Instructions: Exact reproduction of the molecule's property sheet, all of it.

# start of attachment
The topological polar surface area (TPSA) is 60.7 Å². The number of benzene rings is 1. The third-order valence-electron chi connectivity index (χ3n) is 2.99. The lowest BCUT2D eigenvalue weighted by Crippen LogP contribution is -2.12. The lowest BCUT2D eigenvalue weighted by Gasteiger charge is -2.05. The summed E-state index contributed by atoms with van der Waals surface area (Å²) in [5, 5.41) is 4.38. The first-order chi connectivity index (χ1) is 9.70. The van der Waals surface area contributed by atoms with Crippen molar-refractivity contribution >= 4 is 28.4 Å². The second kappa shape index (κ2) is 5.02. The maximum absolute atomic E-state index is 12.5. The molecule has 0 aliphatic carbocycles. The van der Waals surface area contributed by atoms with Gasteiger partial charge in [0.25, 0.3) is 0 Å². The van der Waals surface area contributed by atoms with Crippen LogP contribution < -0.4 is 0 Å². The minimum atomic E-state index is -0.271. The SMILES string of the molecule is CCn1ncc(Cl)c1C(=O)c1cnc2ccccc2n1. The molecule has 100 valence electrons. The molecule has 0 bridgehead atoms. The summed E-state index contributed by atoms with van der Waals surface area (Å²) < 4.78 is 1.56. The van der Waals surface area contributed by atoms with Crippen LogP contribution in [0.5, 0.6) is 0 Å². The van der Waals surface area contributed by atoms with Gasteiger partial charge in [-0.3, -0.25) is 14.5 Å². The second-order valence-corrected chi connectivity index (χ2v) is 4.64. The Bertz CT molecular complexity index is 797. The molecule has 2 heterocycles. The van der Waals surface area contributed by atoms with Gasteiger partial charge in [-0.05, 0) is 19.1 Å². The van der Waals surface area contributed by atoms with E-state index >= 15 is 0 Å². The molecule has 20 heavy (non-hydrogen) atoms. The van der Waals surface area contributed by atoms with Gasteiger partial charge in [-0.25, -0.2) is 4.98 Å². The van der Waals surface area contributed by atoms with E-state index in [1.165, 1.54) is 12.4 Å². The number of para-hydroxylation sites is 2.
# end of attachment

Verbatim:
The topological polar surface area (TPSA) is 60.7 Å². The number of benzene rings is 1. The third-order valence-electron chi connectivity index (χ3n) is 2.99. The lowest BCUT2D eigenvalue weighted by Crippen LogP contribution is -2.12. The lowest BCUT2D eigenvalue weighted by Gasteiger charge is -2.05. The summed E-state index contributed by atoms with van der Waals surface area (Å²) in [5, 5.41) is 4.38. The first-order chi connectivity index (χ1) is 9.70. The van der Waals surface area contributed by atoms with Crippen molar-refractivity contribution >= 4 is 28.4 Å². The second kappa shape index (κ2) is 5.02. The maximum absolute atomic E-state index is 12.5. The molecule has 0 aliphatic carbocycles. The van der Waals surface area contributed by atoms with Gasteiger partial charge in [0.25, 0.3) is 0 Å². The van der Waals surface area contributed by atoms with Crippen LogP contribution < -0.4 is 0 Å². The minimum atomic E-state index is -0.271. The SMILES string of the molecule is CCn1ncc(Cl)c1C(=O)c1cnc2ccccc2n1. The molecule has 100 valence electrons. The molecule has 0 bridgehead atoms. The summed E-state index contributed by atoms with van der Waals surface area (Å²) < 4.78 is 1.56. The van der Waals surface area contributed by atoms with Crippen LogP contribution in [0.5, 0.6) is 0 Å². The van der Waals surface area contributed by atoms with Gasteiger partial charge in [-0.3, -0.25) is 14.5 Å². The second-order valence-corrected chi connectivity index (χ2v) is 4.64. The Bertz CT molecular complexity index is 797. The molecule has 2 heterocycles. The van der Waals surface area contributed by atoms with Gasteiger partial charge in [-0.05, 0) is 19.1 Å². The van der Waals surface area contributed by atoms with E-state index >= 15 is 0 Å². The molecule has 20 heavy (non-hydrogen) atoms. The van der Waals surface area contributed by atoms with Gasteiger partial charge in [-0.25, -0.2) is 4.98 Å². The van der Waals surface area contributed by atoms with E-state index in [1.165, 1.54) is 12.4 Å². The number of para-hydroxylation sites is 2.